Preprints
https://doi.org/10.5194/egusphere-2024-607
https://doi.org/10.5194/egusphere-2024-607
12 Mar 2024
 | 12 Mar 2024
Status: this preprint is open for discussion.

Soil organic matter interactions along the elevation gradient of the James Ross Island (Antarctica)

Vitezslav Vlcek, David Juřička, Martin Valtera, Helena Dvořáčková, Vojtěch Štulc, Michaela Bednaříková, Jana Šimečková, Peter Váczi, Miroslav Pohanka, Pavel Kapler, Miloš Barták, and Vojtěch Enev

Abstract. Around half of the Earth’s soil organic carbon (SOC) is presently stored in the Northern permafrost region. In polar permafrost regions, low temperatures particularly inhibit both the production and biodegradation of organic matter. In such conditions, abiotic factors such as mesoclimate, pedogenic substrate or altitude are thought to be more important for soil development than biological factors. In Antarctica, biological factors are generally underestimated in soil development due to the rare occurrence of higher plants and the short time since deglaciation. In this study, we aim to assess the relationship between SOC and other soil properties related to the pedogenic factors or properties. Nine plots were investigated along the altitudinal gradient from 10 to 320 m at the deglaciated area of James Ross Island (Ulu Peninsula) with a parallel tea-bag soil proteins (EE-GRSP; Spearman r = 0.733, P=0.031) and the soil buffer capacity (expressed as a ΔpH; Spearman r = 0.817, P=0.011). The soil available P was negatively correlated with altitude (Spearman r = -0.711, P=0.032) and the exchangeable Mg was negatively correlated to the content of rock fragments (Spearman r = -0.683, P=0.050)No correlation was found between the available mineral nutrients (P, K, Ca, Mg) and SOC nor GRSP. This may be a consequence of the inhibition of biologically mediated nutrient cycling in the soil. Therefore, the main factor influencing nutrient availability in these soils decomposition experiment. SOC contents showed a positive correlation with the contents of easily extractable glomalin-related seems to be not the biotic, but rather the abiotic environment influencing the mesoclimate (altitude) or the level of weathering (rock content). Incubation in tea bags for 45 days resulted in the consumption and/or translocation of more labile polyphenolic and water-extractable organic matter, along with changes in C content (increase of up to +0.53 % or decrease of up to -1.31 % C) and a decrease in the C:N ratio (from 12.5 to 7.1–10.2), probably due to microbial respiration and an increase in the abundance of nitrogen binding microorganisms. Our findings suggest that one of the main variables influencing SOC/GRSP content is not altitude or coarse fraction content (whose correlation with SOC/GRSP were not found) but probably other factors that are difficult to quantify, such as the availability of liquid water.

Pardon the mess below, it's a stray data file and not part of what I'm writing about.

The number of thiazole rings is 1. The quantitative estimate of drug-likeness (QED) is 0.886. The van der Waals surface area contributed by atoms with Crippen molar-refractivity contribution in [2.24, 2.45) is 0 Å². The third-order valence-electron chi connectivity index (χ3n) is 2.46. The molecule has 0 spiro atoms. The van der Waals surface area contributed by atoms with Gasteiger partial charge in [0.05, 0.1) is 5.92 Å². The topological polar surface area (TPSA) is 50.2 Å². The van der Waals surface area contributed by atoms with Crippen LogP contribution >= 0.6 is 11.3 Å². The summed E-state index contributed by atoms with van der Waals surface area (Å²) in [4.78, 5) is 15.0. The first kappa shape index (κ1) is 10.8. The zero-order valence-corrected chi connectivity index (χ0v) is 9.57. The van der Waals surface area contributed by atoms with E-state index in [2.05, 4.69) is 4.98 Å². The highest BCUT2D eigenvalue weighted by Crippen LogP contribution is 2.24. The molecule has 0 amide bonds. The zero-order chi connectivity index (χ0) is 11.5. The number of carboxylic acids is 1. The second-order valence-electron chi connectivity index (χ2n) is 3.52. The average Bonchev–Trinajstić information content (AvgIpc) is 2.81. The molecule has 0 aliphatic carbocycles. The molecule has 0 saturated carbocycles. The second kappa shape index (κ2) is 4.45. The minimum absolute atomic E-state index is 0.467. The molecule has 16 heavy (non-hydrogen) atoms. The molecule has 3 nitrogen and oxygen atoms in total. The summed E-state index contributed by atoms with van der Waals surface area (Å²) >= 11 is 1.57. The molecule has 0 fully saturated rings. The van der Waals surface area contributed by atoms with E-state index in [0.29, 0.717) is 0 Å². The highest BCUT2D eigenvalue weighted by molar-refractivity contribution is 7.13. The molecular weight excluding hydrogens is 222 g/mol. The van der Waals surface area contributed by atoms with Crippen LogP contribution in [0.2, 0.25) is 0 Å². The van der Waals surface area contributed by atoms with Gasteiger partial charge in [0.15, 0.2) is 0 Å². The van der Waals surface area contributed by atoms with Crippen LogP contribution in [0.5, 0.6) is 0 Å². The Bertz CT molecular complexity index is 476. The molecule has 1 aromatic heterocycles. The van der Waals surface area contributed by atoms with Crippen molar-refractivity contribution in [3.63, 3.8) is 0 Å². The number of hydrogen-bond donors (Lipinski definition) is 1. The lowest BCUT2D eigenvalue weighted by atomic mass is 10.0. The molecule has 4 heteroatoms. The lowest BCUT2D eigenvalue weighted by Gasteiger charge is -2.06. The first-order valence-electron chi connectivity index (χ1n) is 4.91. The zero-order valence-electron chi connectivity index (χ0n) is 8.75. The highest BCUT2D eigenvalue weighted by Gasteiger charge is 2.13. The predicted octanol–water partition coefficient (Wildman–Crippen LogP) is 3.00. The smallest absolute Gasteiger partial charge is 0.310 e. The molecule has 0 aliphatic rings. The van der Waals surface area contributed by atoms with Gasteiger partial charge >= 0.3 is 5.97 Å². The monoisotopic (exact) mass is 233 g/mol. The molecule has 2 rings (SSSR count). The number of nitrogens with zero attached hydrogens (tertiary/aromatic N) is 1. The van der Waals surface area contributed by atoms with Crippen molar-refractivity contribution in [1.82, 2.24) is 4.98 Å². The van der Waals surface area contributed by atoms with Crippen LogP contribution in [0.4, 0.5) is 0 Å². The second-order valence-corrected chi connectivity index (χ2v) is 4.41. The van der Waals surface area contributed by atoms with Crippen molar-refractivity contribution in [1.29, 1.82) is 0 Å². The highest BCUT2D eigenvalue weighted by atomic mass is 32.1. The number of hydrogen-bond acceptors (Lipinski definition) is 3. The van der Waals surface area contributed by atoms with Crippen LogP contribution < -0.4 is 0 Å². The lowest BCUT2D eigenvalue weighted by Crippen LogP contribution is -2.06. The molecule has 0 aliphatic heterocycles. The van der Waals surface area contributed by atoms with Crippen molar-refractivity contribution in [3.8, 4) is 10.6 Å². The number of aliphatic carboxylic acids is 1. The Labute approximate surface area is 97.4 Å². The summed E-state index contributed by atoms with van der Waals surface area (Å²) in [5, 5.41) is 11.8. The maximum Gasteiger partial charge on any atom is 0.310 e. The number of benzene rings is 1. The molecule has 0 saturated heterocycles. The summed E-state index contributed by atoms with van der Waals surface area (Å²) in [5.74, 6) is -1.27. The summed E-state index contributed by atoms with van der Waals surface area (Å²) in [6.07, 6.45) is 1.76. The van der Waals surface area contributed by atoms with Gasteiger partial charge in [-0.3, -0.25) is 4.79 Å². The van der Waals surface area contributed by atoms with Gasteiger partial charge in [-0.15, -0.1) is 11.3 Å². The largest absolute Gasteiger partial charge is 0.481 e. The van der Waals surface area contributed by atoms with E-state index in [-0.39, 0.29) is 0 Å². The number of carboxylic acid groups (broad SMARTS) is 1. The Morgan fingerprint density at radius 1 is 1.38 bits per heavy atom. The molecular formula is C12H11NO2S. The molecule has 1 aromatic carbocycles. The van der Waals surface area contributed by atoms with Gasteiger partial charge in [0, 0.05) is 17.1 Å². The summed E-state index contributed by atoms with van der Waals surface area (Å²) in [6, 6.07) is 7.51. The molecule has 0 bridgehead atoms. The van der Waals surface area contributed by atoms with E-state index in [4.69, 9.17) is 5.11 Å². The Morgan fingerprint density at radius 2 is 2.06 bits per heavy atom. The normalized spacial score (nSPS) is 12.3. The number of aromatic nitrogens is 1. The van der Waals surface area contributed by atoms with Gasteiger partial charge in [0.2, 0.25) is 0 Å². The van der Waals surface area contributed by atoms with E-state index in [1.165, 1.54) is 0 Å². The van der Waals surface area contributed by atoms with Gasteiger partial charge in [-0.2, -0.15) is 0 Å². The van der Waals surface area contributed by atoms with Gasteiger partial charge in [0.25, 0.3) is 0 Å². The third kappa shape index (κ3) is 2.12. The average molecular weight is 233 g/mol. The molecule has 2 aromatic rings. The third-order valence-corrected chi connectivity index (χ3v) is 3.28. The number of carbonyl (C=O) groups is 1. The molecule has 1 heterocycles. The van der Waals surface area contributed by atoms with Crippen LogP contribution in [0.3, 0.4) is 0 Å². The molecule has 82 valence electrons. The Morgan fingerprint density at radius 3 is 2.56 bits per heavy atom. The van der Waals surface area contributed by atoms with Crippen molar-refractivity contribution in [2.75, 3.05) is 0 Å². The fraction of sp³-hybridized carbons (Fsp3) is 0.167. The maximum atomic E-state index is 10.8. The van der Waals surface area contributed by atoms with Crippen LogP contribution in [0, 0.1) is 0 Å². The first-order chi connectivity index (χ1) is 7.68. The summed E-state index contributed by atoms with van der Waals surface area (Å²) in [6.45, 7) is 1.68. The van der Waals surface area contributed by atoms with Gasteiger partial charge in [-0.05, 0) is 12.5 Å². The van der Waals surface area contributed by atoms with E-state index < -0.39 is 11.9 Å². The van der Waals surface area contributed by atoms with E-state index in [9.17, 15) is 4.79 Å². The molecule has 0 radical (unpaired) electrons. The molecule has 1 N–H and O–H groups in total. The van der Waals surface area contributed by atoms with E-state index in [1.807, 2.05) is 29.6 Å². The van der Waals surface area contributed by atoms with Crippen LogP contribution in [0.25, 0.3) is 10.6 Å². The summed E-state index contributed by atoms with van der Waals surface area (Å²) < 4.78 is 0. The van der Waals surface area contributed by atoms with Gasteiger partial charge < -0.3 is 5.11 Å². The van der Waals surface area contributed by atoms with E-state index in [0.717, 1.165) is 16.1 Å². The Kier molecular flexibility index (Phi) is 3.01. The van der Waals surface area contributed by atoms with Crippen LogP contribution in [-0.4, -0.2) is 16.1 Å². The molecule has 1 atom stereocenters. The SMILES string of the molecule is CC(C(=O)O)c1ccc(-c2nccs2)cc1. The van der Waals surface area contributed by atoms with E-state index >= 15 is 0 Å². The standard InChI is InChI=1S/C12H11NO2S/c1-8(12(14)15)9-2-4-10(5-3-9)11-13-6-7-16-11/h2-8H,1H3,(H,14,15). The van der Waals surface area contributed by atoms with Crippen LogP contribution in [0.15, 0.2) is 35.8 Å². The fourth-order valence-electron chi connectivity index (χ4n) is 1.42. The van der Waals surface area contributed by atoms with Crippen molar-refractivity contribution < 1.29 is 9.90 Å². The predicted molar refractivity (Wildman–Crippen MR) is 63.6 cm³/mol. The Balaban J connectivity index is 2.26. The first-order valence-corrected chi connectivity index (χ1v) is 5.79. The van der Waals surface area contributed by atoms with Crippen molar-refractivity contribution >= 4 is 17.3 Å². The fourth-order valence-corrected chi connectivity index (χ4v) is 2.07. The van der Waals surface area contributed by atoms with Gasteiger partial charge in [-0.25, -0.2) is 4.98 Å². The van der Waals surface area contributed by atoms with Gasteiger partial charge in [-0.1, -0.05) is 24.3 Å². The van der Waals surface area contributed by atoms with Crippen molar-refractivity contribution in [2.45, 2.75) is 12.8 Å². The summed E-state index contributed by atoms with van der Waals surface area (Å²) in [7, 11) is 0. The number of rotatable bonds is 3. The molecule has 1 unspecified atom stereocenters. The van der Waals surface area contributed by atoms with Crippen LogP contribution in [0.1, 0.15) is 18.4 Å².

Vitezslav Vlcek, David Juřička, Martin Valtera, Helena Dvořáčková, Vojtěch Štulc, Michaela Bednaříková, Jana Šimečková, Peter Váczi, Miroslav Pohanka, Pavel Kapler, Miloš Barták, and Vojtěch Enev

Status: open (until 18 May 2024)

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Vitezslav Vlcek, David Juřička, Martin Valtera, Helena Dvořáčková, Vojtěch Štulc, Michaela Bednaříková, Jana Šimečková, Peter Váczi, Miroslav Pohanka, Pavel Kapler, Miloš Barták, and Vojtěch Enev
Vitezslav Vlcek, David Juřička, Martin Valtera, Helena Dvořáčková, Vojtěch Štulc, Michaela Bednaříková, Jana Šimečková, Peter Váczi, Miroslav Pohanka, Pavel Kapler, Miloš Barták, and Vojtěch Enev

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Short summary
Aim of this research was evaluate the correlation between soil organic carbon (SOC) and various soil properties. Nine plots across an altitudinal range from 10 to 320 m were investigated in the deglaciated region of James Ross Island (Antarctica). Our results indicate that the primary factor influencing SOC content is likely not altitude or coarse fraction content, but rather other hard-to-quantify factors, such as the presence of liquid water during the summer period.